TLS handshake for in-kernel consumers


Chuck Lever


Nuts and Bolts

Session Type




Overview via slides:

  • Why kernel consumers want TLS handshake (our use cases)
  • Alternative approaches to providing TLS handshake in the kernel
  • The netlink upcall and the user space agent we implemented (now upstream)
  • Thoughts on the use of TPM, NIC offload, keyrings, and other technologies

Followed by open discussion, questions, and rotten fruit projectiles.

More technically:

The SunRPC, SMB, and NVMe protocols all now support the use of TLS, and Linux implements those protocols in the kernel proper. QUICv1 is also a potential consumer of a handshake service.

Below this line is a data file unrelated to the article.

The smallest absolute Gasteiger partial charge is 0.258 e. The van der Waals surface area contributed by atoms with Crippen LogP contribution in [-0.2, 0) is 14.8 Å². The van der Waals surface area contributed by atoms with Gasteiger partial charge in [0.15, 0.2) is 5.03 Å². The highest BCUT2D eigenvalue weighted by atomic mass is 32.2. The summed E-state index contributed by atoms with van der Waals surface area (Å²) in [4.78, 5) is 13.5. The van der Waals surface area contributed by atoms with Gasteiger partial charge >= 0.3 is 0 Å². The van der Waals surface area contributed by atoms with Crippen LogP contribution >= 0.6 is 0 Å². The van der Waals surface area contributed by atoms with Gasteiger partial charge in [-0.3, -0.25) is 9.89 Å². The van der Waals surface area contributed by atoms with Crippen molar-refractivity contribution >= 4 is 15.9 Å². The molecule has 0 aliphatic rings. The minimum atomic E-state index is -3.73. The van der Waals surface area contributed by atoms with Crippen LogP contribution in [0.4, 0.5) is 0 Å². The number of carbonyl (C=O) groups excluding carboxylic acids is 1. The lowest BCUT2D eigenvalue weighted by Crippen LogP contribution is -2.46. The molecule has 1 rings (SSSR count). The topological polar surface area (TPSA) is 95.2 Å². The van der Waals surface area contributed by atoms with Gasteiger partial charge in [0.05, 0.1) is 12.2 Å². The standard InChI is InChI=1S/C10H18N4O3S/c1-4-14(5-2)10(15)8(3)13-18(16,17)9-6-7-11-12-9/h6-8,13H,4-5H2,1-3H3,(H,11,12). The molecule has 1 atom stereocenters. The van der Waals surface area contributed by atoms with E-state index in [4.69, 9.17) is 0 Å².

The authors implemented a netlink upcall mechanism that passes an open socket to user space so that an existing library implementation of TLS handshake can be used rather than adding handshake code to the kernel. The purpose of this mechanism is to provide a handshake service for kernel consumers of TLS, it is not for use by user space applications.

We will discuss work that has already been merged upstream, starting with 3b3009ea8abb (“net/handshake: Create a NETLINK service for handling handshake requests”). During the BoF we will discuss the architecture and usage of this new mechanism in addition to kernel consumers that have already adopted the new mechanism.